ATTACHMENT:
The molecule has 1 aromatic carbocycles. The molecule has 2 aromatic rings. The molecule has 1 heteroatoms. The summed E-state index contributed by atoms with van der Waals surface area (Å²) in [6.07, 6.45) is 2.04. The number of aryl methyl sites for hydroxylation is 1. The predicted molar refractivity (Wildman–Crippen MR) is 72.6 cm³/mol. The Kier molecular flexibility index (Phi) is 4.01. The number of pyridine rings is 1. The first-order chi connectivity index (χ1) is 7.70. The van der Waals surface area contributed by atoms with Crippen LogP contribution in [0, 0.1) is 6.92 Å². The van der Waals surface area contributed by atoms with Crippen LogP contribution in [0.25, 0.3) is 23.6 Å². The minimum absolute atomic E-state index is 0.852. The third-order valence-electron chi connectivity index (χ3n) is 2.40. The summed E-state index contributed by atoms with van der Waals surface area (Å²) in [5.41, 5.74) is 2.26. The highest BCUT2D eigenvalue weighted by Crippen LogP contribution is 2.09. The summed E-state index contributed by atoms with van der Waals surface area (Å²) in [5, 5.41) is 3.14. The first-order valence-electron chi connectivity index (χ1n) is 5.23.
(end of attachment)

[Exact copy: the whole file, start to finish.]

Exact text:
The molecule has 1 aromatic carbocycles. The molecule has 2 aromatic rings. The molecule has 1 heteroatoms. The summed E-state index contributed by atoms with van der Waals surface area (Å²) in [6.07, 6.45) is 2.04. The number of aryl methyl sites for hydroxylation is 1. The predicted molar refractivity (Wildman–Crippen MR) is 72.6 cm³/mol. The Kier molecular flexibility index (Phi) is 4.01. The number of pyridine rings is 1. The first-order chi connectivity index (χ1) is 7.70. The van der Waals surface area contributed by atoms with Crippen LogP contribution in [0, 0.1) is 6.92 Å². The van der Waals surface area contributed by atoms with Crippen LogP contribution in [0.25, 0.3) is 23.6 Å². The minimum absolute atomic E-state index is 0.852. The third-order valence-electron chi connectivity index (χ3n) is 2.40. The summed E-state index contributed by atoms with van der Waals surface area (Å²) in [5.41, 5.74) is 2.26. The highest BCUT2D eigenvalue weighted by Crippen LogP contribution is 2.09. The summed E-state index contributed by atoms with van der Waals surface area (Å²) in [5, 5.41) is 3.14. The first-order valence-electron chi connectivity index (χ1n) is 5.23.